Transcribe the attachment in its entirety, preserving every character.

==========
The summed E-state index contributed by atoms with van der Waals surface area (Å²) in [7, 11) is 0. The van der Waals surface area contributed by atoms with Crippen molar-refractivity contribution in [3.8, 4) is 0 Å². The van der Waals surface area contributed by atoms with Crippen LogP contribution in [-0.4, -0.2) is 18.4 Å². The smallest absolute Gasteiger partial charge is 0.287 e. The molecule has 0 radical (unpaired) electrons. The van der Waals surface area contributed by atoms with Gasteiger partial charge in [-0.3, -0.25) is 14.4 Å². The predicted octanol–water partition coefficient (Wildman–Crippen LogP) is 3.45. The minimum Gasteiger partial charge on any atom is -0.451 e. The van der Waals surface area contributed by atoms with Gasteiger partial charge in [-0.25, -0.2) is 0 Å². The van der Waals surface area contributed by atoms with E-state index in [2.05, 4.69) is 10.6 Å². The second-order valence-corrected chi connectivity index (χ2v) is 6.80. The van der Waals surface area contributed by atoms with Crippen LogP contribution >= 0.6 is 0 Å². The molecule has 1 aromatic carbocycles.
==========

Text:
The summed E-state index contributed by atoms with van der Waals surface area (Å²) in [7, 11) is 0. The van der Waals surface area contributed by atoms with Crippen molar-refractivity contribution in [3.8, 4) is 0 Å². The van der Waals surface area contributed by atoms with Crippen LogP contribution in [-0.4, -0.2) is 18.4 Å². The smallest absolute Gasteiger partial charge is 0.287 e. The molecule has 0 radical (unpaired) electrons. The van der Waals surface area contributed by atoms with Gasteiger partial charge in [-0.3, -0.25) is 14.4 Å². The predicted octanol–water partition coefficient (Wildman–Crippen LogP) is 3.45. The minimum Gasteiger partial charge on any atom is -0.451 e. The van der Waals surface area contributed by atoms with Gasteiger partial charge in [-0.25, -0.2) is 0 Å². The van der Waals surface area contributed by atoms with E-state index in [2.05, 4.69) is 10.6 Å². The second-order valence-corrected chi connectivity index (χ2v) is 6.80. The van der Waals surface area contributed by atoms with Crippen LogP contribution >= 0.6 is 0 Å². The molecule has 1 aromatic carbocycles.